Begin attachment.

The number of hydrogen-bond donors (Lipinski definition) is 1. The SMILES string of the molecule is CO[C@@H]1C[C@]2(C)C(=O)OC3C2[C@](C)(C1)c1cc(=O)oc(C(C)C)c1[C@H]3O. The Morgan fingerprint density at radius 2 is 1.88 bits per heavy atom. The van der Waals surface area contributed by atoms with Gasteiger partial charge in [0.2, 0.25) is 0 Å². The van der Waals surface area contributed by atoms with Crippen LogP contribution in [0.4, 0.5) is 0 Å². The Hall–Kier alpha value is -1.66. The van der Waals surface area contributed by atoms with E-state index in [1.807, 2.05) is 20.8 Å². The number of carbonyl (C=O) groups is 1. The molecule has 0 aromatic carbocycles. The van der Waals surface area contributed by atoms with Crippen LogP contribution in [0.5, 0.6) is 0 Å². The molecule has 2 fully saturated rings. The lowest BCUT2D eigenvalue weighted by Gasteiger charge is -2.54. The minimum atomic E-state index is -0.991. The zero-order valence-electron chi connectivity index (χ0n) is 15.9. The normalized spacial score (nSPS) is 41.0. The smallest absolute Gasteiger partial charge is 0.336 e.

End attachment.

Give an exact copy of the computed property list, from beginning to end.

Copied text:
The number of hydrogen-bond donors (Lipinski definition) is 1. The SMILES string of the molecule is CO[C@@H]1C[C@]2(C)C(=O)OC3C2[C@](C)(C1)c1cc(=O)oc(C(C)C)c1[C@H]3O. The Morgan fingerprint density at radius 2 is 1.88 bits per heavy atom. The van der Waals surface area contributed by atoms with Gasteiger partial charge in [0.2, 0.25) is 0 Å². The van der Waals surface area contributed by atoms with Crippen LogP contribution in [0.4, 0.5) is 0 Å². The Hall–Kier alpha value is -1.66. The van der Waals surface area contributed by atoms with E-state index in [1.807, 2.05) is 20.8 Å². The number of carbonyl (C=O) groups is 1. The molecule has 0 aromatic carbocycles. The van der Waals surface area contributed by atoms with Crippen LogP contribution in [0.5, 0.6) is 0 Å². The molecule has 2 fully saturated rings. The lowest BCUT2D eigenvalue weighted by Gasteiger charge is -2.54. The minimum atomic E-state index is -0.991. The zero-order valence-electron chi connectivity index (χ0n) is 15.9. The normalized spacial score (nSPS) is 41.0. The smallest absolute Gasteiger partial charge is 0.336 e.